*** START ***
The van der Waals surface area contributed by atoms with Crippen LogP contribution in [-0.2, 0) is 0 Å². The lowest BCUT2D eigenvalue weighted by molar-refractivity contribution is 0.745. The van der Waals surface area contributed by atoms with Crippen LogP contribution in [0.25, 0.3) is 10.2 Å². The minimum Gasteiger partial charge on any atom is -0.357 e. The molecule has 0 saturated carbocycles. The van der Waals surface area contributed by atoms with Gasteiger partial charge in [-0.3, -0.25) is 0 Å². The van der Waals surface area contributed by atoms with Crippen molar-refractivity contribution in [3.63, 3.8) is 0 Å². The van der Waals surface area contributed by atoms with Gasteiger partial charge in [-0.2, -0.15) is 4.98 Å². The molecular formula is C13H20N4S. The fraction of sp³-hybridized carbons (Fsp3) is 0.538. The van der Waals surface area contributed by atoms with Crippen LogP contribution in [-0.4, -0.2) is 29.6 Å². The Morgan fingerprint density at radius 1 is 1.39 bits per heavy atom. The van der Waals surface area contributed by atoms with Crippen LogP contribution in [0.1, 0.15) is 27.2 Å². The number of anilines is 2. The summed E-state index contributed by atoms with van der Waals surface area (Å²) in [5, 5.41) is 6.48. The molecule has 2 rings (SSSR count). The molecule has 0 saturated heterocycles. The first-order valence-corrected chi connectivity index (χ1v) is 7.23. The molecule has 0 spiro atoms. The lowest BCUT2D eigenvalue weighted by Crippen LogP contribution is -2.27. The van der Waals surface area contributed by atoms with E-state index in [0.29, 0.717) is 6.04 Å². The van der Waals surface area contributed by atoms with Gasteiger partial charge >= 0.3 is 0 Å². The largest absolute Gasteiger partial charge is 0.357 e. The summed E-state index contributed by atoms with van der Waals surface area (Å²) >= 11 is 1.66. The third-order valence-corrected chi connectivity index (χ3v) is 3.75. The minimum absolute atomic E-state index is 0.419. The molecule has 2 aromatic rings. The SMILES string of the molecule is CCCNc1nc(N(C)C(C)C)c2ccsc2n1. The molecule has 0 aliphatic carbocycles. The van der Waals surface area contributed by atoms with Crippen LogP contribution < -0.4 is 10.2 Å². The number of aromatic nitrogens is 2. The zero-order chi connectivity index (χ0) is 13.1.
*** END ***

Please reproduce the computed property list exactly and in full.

The van der Waals surface area contributed by atoms with Crippen LogP contribution in [-0.2, 0) is 0 Å². The lowest BCUT2D eigenvalue weighted by molar-refractivity contribution is 0.745. The van der Waals surface area contributed by atoms with Crippen LogP contribution in [0.25, 0.3) is 10.2 Å². The minimum Gasteiger partial charge on any atom is -0.357 e. The molecule has 0 saturated carbocycles. The van der Waals surface area contributed by atoms with Gasteiger partial charge in [-0.3, -0.25) is 0 Å². The van der Waals surface area contributed by atoms with Crippen molar-refractivity contribution in [3.63, 3.8) is 0 Å². The van der Waals surface area contributed by atoms with Gasteiger partial charge in [-0.2, -0.15) is 4.98 Å². The molecular formula is C13H20N4S. The fraction of sp³-hybridized carbons (Fsp3) is 0.538. The van der Waals surface area contributed by atoms with Crippen LogP contribution in [-0.4, -0.2) is 29.6 Å². The Morgan fingerprint density at radius 1 is 1.39 bits per heavy atom. The van der Waals surface area contributed by atoms with Crippen LogP contribution in [0.1, 0.15) is 27.2 Å². The number of anilines is 2. The summed E-state index contributed by atoms with van der Waals surface area (Å²) in [5, 5.41) is 6.48. The molecule has 2 rings (SSSR count). The molecule has 0 saturated heterocycles. The first-order valence-corrected chi connectivity index (χ1v) is 7.23. The molecule has 0 spiro atoms. The lowest BCUT2D eigenvalue weighted by Crippen LogP contribution is -2.27. The van der Waals surface area contributed by atoms with E-state index in [0.29, 0.717) is 6.04 Å². The van der Waals surface area contributed by atoms with Gasteiger partial charge >= 0.3 is 0 Å². The largest absolute Gasteiger partial charge is 0.357 e. The summed E-state index contributed by atoms with van der Waals surface area (Å²) >= 11 is 1.66. The third-order valence-corrected chi connectivity index (χ3v) is 3.75. The minimum absolute atomic E-state index is 0.419. The molecule has 2 aromatic rings. The SMILES string of the molecule is CCCNc1nc(N(C)C(C)C)c2ccsc2n1. The molecule has 0 aliphatic carbocycles. The van der Waals surface area contributed by atoms with Crippen LogP contribution < -0.4 is 10.2 Å². The number of aromatic nitrogens is 2. The zero-order chi connectivity index (χ0) is 13.1.